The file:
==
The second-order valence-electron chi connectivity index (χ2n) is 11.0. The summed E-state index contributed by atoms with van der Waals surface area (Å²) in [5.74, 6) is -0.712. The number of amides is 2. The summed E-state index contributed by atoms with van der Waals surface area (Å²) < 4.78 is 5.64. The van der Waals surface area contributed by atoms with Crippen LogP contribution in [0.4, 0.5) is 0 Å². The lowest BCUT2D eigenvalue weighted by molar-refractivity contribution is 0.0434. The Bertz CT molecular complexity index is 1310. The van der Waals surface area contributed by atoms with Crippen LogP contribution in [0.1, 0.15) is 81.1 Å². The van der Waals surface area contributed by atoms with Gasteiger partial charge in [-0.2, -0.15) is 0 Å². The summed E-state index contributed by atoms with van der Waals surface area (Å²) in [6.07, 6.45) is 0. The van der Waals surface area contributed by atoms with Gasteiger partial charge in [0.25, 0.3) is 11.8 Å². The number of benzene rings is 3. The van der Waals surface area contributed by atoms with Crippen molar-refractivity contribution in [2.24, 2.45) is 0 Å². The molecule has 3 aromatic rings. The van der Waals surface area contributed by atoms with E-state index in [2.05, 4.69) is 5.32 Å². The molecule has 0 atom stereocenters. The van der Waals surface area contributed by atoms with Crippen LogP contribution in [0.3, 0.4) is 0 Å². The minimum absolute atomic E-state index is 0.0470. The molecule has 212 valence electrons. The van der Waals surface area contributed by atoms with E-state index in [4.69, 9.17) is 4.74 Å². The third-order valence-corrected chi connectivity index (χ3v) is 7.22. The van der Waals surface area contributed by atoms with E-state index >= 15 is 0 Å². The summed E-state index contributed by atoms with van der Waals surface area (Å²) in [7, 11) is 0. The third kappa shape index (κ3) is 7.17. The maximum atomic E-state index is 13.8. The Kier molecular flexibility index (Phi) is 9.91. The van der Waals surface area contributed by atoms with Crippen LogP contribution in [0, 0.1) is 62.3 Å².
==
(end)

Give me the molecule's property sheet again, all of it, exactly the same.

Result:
The second-order valence-electron chi connectivity index (χ2n) is 11.0. The summed E-state index contributed by atoms with van der Waals surface area (Å²) in [5.74, 6) is -0.712. The number of amides is 2. The summed E-state index contributed by atoms with van der Waals surface area (Å²) < 4.78 is 5.64. The van der Waals surface area contributed by atoms with Crippen LogP contribution in [0.4, 0.5) is 0 Å². The lowest BCUT2D eigenvalue weighted by molar-refractivity contribution is 0.0434. The Bertz CT molecular complexity index is 1310. The van der Waals surface area contributed by atoms with Crippen LogP contribution in [0.1, 0.15) is 81.1 Å². The van der Waals surface area contributed by atoms with Gasteiger partial charge in [-0.2, -0.15) is 0 Å². The summed E-state index contributed by atoms with van der Waals surface area (Å²) in [6.07, 6.45) is 0. The van der Waals surface area contributed by atoms with Gasteiger partial charge in [0.25, 0.3) is 11.8 Å². The number of benzene rings is 3. The van der Waals surface area contributed by atoms with Crippen molar-refractivity contribution in [2.24, 2.45) is 0 Å². The molecule has 3 aromatic rings. The van der Waals surface area contributed by atoms with E-state index in [2.05, 4.69) is 5.32 Å². The molecule has 0 atom stereocenters. The van der Waals surface area contributed by atoms with Crippen LogP contribution in [0.3, 0.4) is 0 Å². The minimum absolute atomic E-state index is 0.0470. The molecule has 212 valence electrons. The van der Waals surface area contributed by atoms with E-state index in [4.69, 9.17) is 4.74 Å². The third-order valence-corrected chi connectivity index (χ3v) is 7.22. The van der Waals surface area contributed by atoms with E-state index >= 15 is 0 Å². The summed E-state index contributed by atoms with van der Waals surface area (Å²) in [7, 11) is 0. The third kappa shape index (κ3) is 7.17. The maximum atomic E-state index is 13.8. The Kier molecular flexibility index (Phi) is 9.91. The van der Waals surface area contributed by atoms with Crippen LogP contribution in [0, 0.1) is 62.3 Å².